Introduction: The goal of induction therapy in developing countries should be prevention
of acute rejection with access to immunosuppressive therapy on a cost-effective basis for
maintaining allograft function.
Objectives: The objective of this study was to determine the incidence of acute rejection in the
post-transplant period, on induction using single low dose thymoglobulin.
Patients and Methods: We conducted a prospective study of 98 renal transplant recipients to
see the effectiveness of single dose induction therapy with thymoglobulin.
Results: The incidence of biopsy proven acute cellular rejection (ACR) was 8.16% in patients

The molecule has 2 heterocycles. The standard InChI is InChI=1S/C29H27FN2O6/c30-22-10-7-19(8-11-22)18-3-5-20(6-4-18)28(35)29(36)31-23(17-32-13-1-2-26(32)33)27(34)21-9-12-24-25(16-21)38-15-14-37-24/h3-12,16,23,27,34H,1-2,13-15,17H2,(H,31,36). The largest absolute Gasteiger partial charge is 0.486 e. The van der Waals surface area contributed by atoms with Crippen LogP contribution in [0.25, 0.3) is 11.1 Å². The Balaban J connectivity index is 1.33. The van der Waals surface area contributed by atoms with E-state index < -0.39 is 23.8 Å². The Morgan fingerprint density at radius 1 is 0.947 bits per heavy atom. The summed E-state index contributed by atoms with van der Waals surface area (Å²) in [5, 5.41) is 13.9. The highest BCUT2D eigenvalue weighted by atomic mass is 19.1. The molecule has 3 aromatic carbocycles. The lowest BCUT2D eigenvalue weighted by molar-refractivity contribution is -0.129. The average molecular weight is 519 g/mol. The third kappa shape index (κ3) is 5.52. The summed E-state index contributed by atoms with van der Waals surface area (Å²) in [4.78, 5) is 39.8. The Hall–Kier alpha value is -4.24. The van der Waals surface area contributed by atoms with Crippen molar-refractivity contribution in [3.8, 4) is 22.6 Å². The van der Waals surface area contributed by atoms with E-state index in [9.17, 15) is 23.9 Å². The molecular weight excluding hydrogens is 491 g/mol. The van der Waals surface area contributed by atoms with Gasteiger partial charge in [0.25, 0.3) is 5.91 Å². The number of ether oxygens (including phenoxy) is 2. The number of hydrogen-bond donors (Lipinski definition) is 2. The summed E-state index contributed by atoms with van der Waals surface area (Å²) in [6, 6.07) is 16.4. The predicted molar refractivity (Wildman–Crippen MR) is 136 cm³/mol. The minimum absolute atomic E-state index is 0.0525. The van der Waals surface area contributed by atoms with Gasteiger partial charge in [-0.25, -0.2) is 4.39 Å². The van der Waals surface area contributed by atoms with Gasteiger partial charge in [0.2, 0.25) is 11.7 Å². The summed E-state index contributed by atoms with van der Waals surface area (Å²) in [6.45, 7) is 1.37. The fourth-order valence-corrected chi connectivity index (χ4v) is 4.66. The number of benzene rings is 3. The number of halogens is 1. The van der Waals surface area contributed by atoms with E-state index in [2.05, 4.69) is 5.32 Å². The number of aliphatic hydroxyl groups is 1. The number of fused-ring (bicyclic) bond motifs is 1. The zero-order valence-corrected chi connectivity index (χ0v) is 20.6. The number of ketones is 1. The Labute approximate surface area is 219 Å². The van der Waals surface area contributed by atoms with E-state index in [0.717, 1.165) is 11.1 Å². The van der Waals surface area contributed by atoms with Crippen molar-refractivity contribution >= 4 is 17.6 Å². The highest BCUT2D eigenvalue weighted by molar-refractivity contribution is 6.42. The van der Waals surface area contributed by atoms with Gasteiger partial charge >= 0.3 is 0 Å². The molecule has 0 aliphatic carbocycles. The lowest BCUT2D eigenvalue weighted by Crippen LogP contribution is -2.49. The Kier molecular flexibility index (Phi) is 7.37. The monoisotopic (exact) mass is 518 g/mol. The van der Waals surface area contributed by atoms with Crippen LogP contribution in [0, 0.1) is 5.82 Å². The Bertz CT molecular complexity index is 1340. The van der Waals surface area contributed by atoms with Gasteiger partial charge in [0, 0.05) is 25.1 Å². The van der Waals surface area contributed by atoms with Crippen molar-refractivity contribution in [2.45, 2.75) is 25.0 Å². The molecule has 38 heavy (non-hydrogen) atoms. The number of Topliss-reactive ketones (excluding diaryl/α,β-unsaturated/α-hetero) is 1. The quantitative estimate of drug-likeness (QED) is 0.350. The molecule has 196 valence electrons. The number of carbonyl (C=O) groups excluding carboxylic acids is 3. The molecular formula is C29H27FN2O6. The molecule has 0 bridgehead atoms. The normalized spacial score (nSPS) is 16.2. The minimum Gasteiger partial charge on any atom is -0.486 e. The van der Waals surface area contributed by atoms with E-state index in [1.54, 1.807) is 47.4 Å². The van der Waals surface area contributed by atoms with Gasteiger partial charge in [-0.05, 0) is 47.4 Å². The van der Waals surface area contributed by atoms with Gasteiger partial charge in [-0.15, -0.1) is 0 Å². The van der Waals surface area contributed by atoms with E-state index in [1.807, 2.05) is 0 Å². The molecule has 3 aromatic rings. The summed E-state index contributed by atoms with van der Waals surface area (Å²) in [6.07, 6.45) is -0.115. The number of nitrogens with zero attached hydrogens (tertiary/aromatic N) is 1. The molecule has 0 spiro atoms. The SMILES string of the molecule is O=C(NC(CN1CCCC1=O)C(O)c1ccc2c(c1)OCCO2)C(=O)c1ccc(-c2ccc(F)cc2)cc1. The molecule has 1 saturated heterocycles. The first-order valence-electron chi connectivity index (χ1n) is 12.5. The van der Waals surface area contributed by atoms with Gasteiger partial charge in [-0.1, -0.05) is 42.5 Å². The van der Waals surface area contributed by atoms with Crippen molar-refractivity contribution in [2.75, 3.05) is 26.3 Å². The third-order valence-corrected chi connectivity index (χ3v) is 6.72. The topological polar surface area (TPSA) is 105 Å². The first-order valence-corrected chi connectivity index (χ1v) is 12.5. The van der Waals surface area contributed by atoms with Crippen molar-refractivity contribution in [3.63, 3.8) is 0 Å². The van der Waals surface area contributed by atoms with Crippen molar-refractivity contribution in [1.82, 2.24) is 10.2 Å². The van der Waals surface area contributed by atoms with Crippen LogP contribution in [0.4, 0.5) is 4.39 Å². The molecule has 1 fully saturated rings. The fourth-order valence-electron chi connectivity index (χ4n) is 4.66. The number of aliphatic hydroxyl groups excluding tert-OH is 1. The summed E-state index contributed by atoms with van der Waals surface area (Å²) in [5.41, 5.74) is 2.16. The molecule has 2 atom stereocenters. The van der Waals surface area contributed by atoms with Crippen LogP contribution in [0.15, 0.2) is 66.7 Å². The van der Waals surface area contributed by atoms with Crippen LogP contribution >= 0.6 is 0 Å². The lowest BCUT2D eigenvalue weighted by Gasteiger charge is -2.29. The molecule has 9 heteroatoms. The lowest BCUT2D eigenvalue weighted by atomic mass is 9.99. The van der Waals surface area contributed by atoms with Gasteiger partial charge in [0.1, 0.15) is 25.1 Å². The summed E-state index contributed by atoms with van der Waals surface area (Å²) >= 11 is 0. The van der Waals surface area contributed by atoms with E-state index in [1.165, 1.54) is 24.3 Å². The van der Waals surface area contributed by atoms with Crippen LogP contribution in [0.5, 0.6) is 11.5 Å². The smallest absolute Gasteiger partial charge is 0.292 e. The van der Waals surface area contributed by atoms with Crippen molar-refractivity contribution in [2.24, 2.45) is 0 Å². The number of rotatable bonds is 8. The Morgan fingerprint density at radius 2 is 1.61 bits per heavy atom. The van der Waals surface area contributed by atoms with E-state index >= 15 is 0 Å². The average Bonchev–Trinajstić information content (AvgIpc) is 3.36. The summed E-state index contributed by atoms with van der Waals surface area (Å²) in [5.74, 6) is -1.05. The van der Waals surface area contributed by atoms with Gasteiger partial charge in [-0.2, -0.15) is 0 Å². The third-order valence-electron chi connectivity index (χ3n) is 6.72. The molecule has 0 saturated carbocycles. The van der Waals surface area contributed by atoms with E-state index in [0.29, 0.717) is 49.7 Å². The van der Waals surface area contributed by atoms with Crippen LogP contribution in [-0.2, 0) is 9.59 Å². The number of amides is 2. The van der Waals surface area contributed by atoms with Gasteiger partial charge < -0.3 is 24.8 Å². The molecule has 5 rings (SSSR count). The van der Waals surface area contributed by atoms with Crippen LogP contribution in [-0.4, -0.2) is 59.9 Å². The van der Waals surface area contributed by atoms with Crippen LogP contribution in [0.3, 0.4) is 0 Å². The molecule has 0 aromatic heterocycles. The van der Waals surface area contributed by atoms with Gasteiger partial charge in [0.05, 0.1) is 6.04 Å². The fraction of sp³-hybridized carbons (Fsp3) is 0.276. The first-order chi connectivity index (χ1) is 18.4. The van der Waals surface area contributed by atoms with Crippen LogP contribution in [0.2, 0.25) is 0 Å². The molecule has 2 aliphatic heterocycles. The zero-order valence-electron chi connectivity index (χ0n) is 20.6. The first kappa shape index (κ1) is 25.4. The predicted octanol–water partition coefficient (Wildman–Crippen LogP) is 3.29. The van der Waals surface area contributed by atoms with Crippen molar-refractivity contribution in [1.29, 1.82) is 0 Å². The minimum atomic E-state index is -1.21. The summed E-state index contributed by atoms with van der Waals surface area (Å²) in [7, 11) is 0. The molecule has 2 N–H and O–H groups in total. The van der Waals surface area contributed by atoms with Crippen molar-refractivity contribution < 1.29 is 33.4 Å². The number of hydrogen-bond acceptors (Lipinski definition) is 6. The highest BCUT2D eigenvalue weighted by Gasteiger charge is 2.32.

receiving thymoglobulin. The incidence of infection was 24.49%. We found a significant
lymphocyte depletion in the immediate post-transplant period in thymoglobulin patients,
with a mean of 500/µL in our cohort, for 4 to 10 post-operative days.
Conclusion: This prospective study favours the administration of low single dose
thymoglobulin as an effective induction agent with low rejection rates and cost effectiveness
in resource poor settings.